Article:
Associate Professor of Management Rachel Chen studies
operations and supply chain management, service operations, and
dynamic pricing. In this blog, she teases out key takeaways from
her most recent research on travel industry selling
The Graduate School of Management has a long-standing commitment
to driving positive change through the power of business,
embracing community and ethical principles, and putting our
collective ideas into action to build a better world.
Sustainability and corporate responsibility are woven into the
very fabric of our culture, and the larger UC Davis community.
Our new MBA curriculum deepens the integration of responsible
business ethics, corporate citizenship and environmental
sustainability. And we are widely recognized for pioneering
research and teaching that ensures that business education is
part of the solution to the challenges of globalization and the
promise of an inclusive, sustainable global economy.
People make mistakes—this includes investors saving for
retirement and CEOs of major corporations. Our Center for
Investor Welfare and Corporate Responsibility is the first step
in both avoiding these mistakes and minimizing the damage that
might be done by them.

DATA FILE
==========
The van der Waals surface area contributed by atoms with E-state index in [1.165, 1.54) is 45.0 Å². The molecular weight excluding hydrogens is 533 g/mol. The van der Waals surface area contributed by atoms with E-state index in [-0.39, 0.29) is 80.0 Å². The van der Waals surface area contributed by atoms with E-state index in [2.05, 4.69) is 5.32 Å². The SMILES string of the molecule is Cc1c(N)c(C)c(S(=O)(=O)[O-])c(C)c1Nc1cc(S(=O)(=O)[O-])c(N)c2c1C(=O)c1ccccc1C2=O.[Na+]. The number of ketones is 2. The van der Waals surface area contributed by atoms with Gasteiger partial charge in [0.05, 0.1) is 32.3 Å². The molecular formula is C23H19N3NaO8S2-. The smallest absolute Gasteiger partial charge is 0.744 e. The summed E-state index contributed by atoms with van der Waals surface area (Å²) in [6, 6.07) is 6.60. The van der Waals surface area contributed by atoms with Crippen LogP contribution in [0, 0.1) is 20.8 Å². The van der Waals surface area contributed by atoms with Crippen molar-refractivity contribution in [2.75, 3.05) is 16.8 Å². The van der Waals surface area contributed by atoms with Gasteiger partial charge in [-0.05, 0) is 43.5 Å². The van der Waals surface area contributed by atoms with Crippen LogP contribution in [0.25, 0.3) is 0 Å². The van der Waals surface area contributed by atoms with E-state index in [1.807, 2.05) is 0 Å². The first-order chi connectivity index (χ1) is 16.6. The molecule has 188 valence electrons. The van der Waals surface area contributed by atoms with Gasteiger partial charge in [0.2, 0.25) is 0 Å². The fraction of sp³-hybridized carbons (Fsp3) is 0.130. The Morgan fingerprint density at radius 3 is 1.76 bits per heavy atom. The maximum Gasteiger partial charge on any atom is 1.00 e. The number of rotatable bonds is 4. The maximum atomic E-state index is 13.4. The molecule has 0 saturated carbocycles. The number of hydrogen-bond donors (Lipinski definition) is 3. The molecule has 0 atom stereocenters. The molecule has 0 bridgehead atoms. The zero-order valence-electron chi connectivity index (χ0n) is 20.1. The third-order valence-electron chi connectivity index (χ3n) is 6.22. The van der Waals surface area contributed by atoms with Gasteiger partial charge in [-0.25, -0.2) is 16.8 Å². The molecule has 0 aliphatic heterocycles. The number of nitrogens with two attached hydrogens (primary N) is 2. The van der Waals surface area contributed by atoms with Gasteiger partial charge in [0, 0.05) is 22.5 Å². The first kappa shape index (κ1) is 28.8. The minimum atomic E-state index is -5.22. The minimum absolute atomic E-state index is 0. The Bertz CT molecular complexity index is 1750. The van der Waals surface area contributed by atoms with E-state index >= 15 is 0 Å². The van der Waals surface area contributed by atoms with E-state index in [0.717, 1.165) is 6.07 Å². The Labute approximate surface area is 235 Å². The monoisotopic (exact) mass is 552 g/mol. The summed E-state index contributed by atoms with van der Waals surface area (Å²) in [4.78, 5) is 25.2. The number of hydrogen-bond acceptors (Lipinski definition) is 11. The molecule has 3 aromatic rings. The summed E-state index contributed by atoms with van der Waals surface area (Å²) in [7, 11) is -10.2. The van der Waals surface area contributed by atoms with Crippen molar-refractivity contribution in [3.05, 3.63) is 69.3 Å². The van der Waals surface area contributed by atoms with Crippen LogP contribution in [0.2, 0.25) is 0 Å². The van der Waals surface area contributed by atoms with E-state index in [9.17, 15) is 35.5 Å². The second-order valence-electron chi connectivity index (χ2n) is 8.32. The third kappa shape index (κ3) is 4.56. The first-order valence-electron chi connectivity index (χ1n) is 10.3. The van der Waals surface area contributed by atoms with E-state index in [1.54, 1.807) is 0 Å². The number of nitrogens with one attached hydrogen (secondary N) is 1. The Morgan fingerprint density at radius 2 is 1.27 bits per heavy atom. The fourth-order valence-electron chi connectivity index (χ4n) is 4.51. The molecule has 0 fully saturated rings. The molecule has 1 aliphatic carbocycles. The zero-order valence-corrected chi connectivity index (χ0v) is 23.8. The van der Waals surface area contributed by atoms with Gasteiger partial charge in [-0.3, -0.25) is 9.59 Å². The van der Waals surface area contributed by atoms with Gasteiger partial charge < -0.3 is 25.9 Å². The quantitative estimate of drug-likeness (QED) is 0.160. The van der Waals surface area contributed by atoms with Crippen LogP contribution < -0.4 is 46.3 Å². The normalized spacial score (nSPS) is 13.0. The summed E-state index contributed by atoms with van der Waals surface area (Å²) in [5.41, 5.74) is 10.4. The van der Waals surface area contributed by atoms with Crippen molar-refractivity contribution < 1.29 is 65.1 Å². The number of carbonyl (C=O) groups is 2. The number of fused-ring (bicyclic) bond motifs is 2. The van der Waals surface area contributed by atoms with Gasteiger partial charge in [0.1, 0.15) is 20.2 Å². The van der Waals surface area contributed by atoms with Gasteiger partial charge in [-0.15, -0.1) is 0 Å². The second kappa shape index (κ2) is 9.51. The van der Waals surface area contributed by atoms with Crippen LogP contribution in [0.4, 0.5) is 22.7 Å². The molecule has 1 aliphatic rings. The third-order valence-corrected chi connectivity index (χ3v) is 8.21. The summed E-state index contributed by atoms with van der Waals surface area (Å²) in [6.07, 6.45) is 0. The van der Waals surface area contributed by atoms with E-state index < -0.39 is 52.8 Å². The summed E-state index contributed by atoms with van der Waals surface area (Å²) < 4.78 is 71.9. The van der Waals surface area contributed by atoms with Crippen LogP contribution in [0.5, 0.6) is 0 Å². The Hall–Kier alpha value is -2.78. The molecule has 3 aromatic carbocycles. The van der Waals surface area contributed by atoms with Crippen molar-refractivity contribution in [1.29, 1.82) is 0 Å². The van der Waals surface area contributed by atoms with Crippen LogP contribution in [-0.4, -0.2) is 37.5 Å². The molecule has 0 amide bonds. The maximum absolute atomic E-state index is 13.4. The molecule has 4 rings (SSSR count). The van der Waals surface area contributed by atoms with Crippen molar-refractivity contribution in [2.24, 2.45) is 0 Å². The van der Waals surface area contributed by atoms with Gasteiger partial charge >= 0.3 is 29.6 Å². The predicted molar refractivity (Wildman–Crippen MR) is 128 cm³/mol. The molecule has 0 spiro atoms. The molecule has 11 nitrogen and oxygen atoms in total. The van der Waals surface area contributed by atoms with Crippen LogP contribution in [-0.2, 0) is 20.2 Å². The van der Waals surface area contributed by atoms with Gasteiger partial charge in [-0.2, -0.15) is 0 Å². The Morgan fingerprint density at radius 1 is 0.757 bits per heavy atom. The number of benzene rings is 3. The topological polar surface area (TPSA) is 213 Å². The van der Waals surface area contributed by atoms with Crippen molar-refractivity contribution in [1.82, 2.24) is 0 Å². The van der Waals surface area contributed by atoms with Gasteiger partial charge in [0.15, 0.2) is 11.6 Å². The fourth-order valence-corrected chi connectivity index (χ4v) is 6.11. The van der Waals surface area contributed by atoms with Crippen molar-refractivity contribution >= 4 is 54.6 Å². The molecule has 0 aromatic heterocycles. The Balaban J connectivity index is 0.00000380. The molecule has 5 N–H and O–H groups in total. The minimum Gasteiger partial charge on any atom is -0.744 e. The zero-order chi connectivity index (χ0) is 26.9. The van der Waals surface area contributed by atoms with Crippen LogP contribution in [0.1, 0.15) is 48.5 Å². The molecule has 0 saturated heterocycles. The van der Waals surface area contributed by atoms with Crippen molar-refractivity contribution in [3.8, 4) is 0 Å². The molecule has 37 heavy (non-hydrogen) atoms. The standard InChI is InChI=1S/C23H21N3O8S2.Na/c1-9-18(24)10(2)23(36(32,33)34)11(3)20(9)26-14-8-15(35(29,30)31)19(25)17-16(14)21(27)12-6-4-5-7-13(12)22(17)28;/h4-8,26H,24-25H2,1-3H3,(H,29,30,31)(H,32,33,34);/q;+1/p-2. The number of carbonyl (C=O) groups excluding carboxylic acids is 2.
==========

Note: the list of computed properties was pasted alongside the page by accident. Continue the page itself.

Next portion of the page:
— Professor Brad Barber, Director, UC Davis Center for
Investor Welfare and Corporate Responsibility
Here are just a few examples of our collective commitment to the
triple bottom line:
Responsible Management Education – One of the
first 100 business schools in the world—among 20 in the U.S.—to
adopt the United Nations Global Compact’s first international
guiding framework for academic institutions to advance
corporate social responsibility.
Thought Leadership – Our expertise and
initiatives advance the debate among educators, business,
government, consumers, media, interest groups and stakeholders
on today’s most critical issues.
UC Davis Energy
Efficiency Center – Led by Professor Nicole
Woolsey Biggart, the nation’s first university-based center of
its kind offers opportunities to work with industry to
commercialize cutting-edge, energy-efficient technologies.
Here in the Executive Education division, we’ve been thinking an
awful lot about risk, ethics, and governance. More specifically,
we’re fascinated by the decision making process that can lead to
major crises, and the ensuing cover ups. What goes through the
executive mind as they look back and wonder: “How did we get
Associate Professor Thomas D. Beamish studies organizations,
institutions, and economy; hazards and risks; and innovation and
social change. He has written numerous articles and chapters and
a book on a massive petroleum accident, “Silent Spill: the
Organization of an Industrial Crisis” (MIT Press). In this blog,
he discusses strategies for preventing crescive risk and
disasters in teams and organizations.
Assistant Professor Hema Yoganarasimhan studies social
interactions, social networks, and consumer-generated media. In
this blog, she discusses strategies for viral content marketing
in multimedia and beyond.
It’s become clear to marketers that online video sharing is one
of the most powerful and efficient ways to promote new products
or services. But why is it that some content becomes widespread
and popular overnight, while other videos flounder with only a
few views—regardless of budget or video quality?